UZH-Logo

Maintenance Infos

Using Distributional Similarity to Organise BioMedical Terminology


Weeds, J; Dowdall, J; Schneider, G; Keller, B; Weir, D (2005). Using Distributional Similarity to Organise BioMedical Terminology. Terminology, 11(1):3-4.

Abstract

We investigate an application of distributional similarity techniques to the problem of structural organisation of biomedical terminology. Our application domain is the relatively small GENIA corpus. Using terms that havebeen accurately marked-up by hand within the corpus, we consider the problem of automatically determining semantic proximity. Terminological units are defined for our purposes as normalised classes of individual terms. Syntactic analysis of the corpus data is carried out using the Pro3Gres parser and provides the data required to calculate distributional similarity using a variety of measures. Evaluation is performed against a hand-crafted gold standard for this domain in the form of the GENIA ontology. We show that distributional similarity can be used to predict semantic type with a good degree of accuracy, reaching an optimal value of 63.1%.

Abstract

We investigate an application of distributional similarity techniques to the problem of structural organisation of biomedical terminology. Our application domain is the relatively small GENIA corpus. Using terms that havebeen accurately marked-up by hand within the corpus, we consider the problem of automatically determining semantic proximity. Terminological units are defined for our purposes as normalised classes of individual terms. Syntactic analysis of the corpus data is carried out using the Pro3Gres parser and provides the data required to calculate distributional similarity using a variety of measures. Evaluation is performed against a hand-crafted gold standard for this domain in the form of the GENIA ontology. We show that distributional similarity can be used to predict semantic type with a good degree of accuracy, reaching an optimal value of 63.1%.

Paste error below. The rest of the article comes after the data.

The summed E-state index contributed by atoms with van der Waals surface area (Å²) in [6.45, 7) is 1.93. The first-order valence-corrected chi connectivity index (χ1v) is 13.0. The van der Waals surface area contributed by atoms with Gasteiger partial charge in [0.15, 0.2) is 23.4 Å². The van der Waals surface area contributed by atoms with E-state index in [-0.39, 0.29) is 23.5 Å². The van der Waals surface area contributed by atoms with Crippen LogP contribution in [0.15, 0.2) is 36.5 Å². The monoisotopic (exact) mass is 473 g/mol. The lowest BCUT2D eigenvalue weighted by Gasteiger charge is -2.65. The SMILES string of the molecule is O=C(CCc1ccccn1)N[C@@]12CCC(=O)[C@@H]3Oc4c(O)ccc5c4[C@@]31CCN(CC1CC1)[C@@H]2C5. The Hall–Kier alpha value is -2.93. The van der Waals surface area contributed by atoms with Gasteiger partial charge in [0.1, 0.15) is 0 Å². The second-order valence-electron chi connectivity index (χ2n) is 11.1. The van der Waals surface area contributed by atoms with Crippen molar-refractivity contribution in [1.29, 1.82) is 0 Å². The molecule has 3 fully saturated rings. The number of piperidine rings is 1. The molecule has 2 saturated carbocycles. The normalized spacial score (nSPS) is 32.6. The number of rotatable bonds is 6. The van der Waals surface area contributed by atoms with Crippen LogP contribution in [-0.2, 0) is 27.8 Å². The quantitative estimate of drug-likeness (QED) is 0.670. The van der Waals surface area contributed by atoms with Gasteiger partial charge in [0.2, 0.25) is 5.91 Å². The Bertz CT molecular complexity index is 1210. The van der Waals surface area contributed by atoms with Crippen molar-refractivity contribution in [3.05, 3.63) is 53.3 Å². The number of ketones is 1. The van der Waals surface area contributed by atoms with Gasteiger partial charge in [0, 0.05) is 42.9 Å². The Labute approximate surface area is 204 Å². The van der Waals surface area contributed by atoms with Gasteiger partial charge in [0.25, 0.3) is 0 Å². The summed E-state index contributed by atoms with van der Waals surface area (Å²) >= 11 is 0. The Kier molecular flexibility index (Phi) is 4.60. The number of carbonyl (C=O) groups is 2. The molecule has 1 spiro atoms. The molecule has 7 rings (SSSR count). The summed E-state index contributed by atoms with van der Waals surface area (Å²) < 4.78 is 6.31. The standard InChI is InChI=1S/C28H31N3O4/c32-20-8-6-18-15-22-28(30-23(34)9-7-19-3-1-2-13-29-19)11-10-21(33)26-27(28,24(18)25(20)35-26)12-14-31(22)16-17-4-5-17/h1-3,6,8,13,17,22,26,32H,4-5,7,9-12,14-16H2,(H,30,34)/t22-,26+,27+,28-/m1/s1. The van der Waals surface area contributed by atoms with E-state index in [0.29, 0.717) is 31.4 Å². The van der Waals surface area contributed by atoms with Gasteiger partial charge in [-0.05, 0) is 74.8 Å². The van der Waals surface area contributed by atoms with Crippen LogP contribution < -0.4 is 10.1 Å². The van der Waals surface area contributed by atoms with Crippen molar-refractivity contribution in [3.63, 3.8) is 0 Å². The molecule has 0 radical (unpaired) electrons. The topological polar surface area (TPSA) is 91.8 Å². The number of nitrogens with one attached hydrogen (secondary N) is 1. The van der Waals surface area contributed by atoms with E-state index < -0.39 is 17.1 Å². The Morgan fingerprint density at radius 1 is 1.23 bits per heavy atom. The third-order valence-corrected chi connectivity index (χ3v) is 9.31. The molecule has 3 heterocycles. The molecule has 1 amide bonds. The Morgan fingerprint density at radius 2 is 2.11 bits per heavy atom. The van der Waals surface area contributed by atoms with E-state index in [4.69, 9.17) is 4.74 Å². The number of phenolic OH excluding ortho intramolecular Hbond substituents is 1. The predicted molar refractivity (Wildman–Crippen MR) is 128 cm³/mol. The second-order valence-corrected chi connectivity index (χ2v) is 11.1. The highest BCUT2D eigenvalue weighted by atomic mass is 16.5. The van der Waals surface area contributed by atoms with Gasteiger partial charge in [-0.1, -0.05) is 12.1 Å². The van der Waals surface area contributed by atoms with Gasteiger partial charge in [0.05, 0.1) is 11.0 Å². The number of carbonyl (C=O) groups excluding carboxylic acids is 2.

Citations

Downloads

0 downloads since deposited on 12 Jun 2009
0 downloads since 12 months

Additional indexing

Item Type:Journal Article, refereed, original work
Communities & Collections:06 Faculty of Arts > Institute of Computational Linguistics
Dewey Decimal Classification:000 Computer science, knowledge & systems
410 Linguistics
Date:2005
Deposited On:12 Jun 2009 15:53
Last Modified:05 Apr 2016 13:15
Publisher:John Benjamins
ISSN:0929-9971
Official URL:http://search.ebscohost.com/login.aspx?direct=true&db=ufh&AN=17786336&loginpage=Login.asp&site=ehost-live

Download

[img]
Filetype: PDF - Registered users only
Size: 1MB

TrendTerms

TrendTerms displays relevant terms of the abstract of this publication and related documents on a map. The terms and their relations were extracted from ZORA using word statistics. Their timelines are taken from ZORA as well. The bubble size of a term is proportional to the number of documents where the term occurs. Red, orange, yellow and green colors are used for terms that occur in the current document; red indicates high interlinkedness of a term with other terms, orange, yellow and green decreasing interlinkedness. Blue is used for terms that have a relation with the terms in this document, but occur in other documents.
You can navigate and zoom the map. Mouse-hovering a term displays its timeline, clicking it yields the associated documents.

Author Collaborations